WASHINGTON — Micro cars can give motorists top-notch fuel efficiency at a competitive price, but the insurance industry says they don't fare too well in collisions with larger vehicles.
In crash tests released Tuesday, the Insurance Institute for Highway Safety found that drivers of 2009 versions of the Smart Fortwo, Honda Fit and Toyota Yaris could face significant leg and head injuries in severe front-end crashes with larger, mid-sized vehicles.
"There are good reasons people buy mini cars. They're more affordable, and they use less gas. But the safety tradeoffs are clear from our new tests," said Adrian Lund, the institute's president.
Automakers who manufacture the small cars said the tests simulated a high-speed crash that rarely happens on the road.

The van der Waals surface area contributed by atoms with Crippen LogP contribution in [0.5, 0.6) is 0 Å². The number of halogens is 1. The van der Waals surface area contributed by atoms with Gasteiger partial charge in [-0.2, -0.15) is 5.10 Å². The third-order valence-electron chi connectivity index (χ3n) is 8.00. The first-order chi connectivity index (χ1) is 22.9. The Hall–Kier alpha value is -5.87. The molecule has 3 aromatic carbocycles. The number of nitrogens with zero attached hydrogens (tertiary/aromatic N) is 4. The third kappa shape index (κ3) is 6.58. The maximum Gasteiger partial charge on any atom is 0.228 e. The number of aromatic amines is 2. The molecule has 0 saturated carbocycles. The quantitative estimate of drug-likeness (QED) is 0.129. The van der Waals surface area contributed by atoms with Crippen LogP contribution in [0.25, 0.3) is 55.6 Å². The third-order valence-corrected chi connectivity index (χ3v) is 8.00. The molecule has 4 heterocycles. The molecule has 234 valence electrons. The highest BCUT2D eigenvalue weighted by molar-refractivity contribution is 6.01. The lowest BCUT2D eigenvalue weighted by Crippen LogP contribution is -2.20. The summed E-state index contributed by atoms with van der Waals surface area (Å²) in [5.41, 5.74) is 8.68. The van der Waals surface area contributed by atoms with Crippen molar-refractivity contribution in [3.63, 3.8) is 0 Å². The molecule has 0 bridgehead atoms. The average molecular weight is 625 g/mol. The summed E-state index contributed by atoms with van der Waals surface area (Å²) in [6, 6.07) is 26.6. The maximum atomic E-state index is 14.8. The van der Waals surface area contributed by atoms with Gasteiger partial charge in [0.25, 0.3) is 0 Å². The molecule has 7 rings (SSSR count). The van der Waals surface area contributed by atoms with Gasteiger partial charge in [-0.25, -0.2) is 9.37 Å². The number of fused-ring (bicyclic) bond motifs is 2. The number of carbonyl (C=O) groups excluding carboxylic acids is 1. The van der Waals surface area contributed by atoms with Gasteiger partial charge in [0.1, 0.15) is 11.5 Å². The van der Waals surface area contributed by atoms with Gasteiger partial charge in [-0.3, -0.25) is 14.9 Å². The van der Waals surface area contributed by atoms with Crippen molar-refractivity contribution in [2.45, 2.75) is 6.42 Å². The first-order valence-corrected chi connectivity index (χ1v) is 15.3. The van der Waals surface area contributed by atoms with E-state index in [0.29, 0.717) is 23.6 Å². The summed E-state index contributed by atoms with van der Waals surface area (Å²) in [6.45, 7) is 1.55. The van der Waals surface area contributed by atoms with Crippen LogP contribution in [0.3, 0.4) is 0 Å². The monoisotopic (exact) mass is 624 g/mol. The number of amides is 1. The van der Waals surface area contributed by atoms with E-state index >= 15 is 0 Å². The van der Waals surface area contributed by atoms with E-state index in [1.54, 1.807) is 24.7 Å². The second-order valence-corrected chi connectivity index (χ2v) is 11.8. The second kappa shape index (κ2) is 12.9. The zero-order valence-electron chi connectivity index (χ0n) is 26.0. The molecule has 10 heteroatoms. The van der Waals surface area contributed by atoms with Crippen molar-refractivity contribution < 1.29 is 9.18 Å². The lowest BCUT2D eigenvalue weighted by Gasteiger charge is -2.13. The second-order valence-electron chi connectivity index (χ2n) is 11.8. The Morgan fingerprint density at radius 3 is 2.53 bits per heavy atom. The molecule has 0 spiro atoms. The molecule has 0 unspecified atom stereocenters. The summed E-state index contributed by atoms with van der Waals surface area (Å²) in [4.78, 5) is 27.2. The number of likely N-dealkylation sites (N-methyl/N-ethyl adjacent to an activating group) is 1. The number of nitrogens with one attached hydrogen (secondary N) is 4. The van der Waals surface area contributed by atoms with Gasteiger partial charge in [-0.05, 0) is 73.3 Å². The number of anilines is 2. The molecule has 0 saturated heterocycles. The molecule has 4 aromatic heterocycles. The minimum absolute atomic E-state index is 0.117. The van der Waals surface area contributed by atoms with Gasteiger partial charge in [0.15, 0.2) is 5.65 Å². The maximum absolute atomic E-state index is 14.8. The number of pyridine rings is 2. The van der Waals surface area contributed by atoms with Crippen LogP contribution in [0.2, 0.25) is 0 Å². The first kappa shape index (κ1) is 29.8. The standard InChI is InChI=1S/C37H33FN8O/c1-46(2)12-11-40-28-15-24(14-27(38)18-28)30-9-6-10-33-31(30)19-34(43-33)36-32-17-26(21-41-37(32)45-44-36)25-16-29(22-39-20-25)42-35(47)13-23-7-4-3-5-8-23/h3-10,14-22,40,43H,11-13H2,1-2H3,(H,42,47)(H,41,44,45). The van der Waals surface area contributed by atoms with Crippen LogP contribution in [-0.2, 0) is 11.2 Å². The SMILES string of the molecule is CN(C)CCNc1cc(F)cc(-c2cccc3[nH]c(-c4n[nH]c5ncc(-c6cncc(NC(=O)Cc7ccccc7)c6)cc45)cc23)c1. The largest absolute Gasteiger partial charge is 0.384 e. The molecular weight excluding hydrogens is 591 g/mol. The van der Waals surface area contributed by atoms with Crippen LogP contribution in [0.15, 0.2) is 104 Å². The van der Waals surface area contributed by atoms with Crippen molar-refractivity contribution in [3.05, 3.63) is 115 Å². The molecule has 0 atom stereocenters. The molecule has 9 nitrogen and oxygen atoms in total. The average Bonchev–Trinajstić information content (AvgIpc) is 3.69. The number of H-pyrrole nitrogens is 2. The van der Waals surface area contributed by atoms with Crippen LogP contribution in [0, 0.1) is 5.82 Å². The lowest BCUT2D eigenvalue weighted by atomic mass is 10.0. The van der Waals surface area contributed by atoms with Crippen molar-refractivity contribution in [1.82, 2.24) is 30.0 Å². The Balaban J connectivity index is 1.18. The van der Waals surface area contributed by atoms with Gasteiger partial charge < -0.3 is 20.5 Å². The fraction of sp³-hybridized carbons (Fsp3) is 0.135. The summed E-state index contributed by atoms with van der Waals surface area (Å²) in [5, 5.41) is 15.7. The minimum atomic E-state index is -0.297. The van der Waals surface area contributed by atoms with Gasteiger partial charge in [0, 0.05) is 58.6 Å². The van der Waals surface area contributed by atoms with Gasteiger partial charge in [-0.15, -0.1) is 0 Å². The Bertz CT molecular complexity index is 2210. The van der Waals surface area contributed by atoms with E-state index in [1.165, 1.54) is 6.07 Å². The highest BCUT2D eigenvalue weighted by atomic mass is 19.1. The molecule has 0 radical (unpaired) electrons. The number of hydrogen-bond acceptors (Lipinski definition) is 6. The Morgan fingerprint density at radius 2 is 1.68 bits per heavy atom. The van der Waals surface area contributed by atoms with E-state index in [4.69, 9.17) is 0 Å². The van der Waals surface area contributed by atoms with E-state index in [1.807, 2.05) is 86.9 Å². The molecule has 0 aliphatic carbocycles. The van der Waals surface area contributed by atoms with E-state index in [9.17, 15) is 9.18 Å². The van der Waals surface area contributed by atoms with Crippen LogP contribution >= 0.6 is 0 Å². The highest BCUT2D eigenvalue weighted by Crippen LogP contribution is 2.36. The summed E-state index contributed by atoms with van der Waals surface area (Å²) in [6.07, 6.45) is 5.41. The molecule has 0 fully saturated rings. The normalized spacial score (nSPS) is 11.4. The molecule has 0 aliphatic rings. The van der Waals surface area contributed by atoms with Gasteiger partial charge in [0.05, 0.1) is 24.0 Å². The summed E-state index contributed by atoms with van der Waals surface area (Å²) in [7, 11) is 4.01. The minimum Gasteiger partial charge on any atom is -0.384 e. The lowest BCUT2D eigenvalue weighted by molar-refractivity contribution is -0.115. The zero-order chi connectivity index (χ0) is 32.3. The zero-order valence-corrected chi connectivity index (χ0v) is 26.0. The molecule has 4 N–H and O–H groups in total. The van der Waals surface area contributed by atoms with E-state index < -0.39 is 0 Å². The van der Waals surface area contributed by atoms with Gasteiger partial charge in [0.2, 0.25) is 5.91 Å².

The tests involved head-on crashes between the Fortwo and a 2009 Mercedes C Class, the Fit and a 2009 Honda Accord and the Yaris and the 2009 Toyota Camry. The tests were conducted at 40 miles per hour.
In the Fortwo collision, the institute said the Smart, which weighs 1,808 pounds, went airborne and turned around 450 degrees after striking the Mercedes. There was extensive damage to the Fortwo's interior and the driver could have faced extensive injuries to the head and legs.
In the Fit's test, the dummy's head struck the steering wheel through the air bag and showed a high risk of leg injuries.
In the Yaris test, the institute said the car sustained damage to the door and front passenger area, and the driver dummy showed signs of head injuries.